Hey there, time traveller!
This article was published 13/4/2015 (1911 days ago), so information in it may no longer be current.
Renowned University of Manitoba Arctic researcher Prof. David Barber is leading an international sea ice expedition off the northeast coast of Newfoundland and Labrador.
Barber, Canada Research Chair in the Clayton H. Riddell Faculty of Environment, Earth, and Resources, will be the chief scientist aboard the CCGS Amundsen during an 18-day expedition.
Partners include ArcticNet, a Network of Centres of Excellence of Canada, Statoil Canada, the Research & Development Corporation of Newfoundland and Labrador (RDC) and Husky Energy. They are developing a new research and technology program on board the Canadian research icebreaker CCGS Amundsen.
The collaboration will bring together the best expertise in academia and industry to collect scientific data and execute full-scale field testing of key technologies that are critical to understanding offshore and harsh weather environments, U of M officials said. With a key focus on performing a safe expedition, this unique project will help improve safety practices related to ice hazard mitigation and provide insight on technology requirements specific to cold ocean regions.
From April 17 until May 4, a team of 40 Canadian and international scientists and technical staff from ArcticNet, Statoil, and partner organizations as well as local Newfoundland and Labrador researchers, will study meteorological, sea ice, iceberg and environmental conditions and assess new data collection technologies in the study area northeast of Newfoundland and Labrador.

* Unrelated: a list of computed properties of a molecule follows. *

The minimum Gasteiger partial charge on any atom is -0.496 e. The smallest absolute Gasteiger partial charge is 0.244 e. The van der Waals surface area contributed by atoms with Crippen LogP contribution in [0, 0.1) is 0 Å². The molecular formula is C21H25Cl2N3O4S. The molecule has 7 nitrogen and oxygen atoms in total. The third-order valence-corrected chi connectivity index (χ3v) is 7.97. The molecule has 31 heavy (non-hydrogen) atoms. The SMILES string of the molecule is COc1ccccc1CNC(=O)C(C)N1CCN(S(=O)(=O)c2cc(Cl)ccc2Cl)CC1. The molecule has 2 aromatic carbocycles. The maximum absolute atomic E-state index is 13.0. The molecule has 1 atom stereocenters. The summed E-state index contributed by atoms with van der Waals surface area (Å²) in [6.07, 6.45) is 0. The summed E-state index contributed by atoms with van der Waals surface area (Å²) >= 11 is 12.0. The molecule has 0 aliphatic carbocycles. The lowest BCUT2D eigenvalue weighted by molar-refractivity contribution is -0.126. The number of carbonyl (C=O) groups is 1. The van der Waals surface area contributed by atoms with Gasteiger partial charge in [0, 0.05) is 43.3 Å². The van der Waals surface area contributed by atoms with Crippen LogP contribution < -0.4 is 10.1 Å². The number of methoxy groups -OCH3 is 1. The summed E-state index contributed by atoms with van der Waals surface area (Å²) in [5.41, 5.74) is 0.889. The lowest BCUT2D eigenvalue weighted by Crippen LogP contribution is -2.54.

This is not the first time Barber has been in charge of the research teams aboard the Amundsen: In 2007 he led the largest International Polar Year project – the Circumpolar Flaw Lead System study, which involved over 300 scientists from around the world and marked the first time a research vessel overwintered in a flaw lead.
Your support has enabled us to provide free access to stories about COVID-19 because we believe everyone deserves trusted and critical information during the pandemic.
Our readership has contributed additional funding to give Free Press online subscriptions to those that can’t afford one in these extraordinary times — giving new readers the opportunity to see beyond the headlines and connect with other stories about their community.
To those who have made donations, thank you.
To those able to give and share our journalism with others, please Pay it Forward.
The Free Press has shared COVID-19 stories free of charge because we believe everyone deserves access to trusted and critical information during the pandemic.
While we stand by this decision, it has undoubtedly affected our bottom line.
After nearly 150 years of reporting on our city, we don’t want to stop any time soon. With your support, we’ll be able to forge ahead with our journalistic mission.
If you believe in an independent, transparent, and democratic press, please consider subscribing today.
We understand that some readers cannot afford a subscription during these difficult times and invite them to apply for a free digital subscription through our Pay it Forward program.
Updated on Tuesday, April 14, 2015 at 3:26 PM CDT: Clarifies in 2007 the Amundsen overwintered in a flaw lead.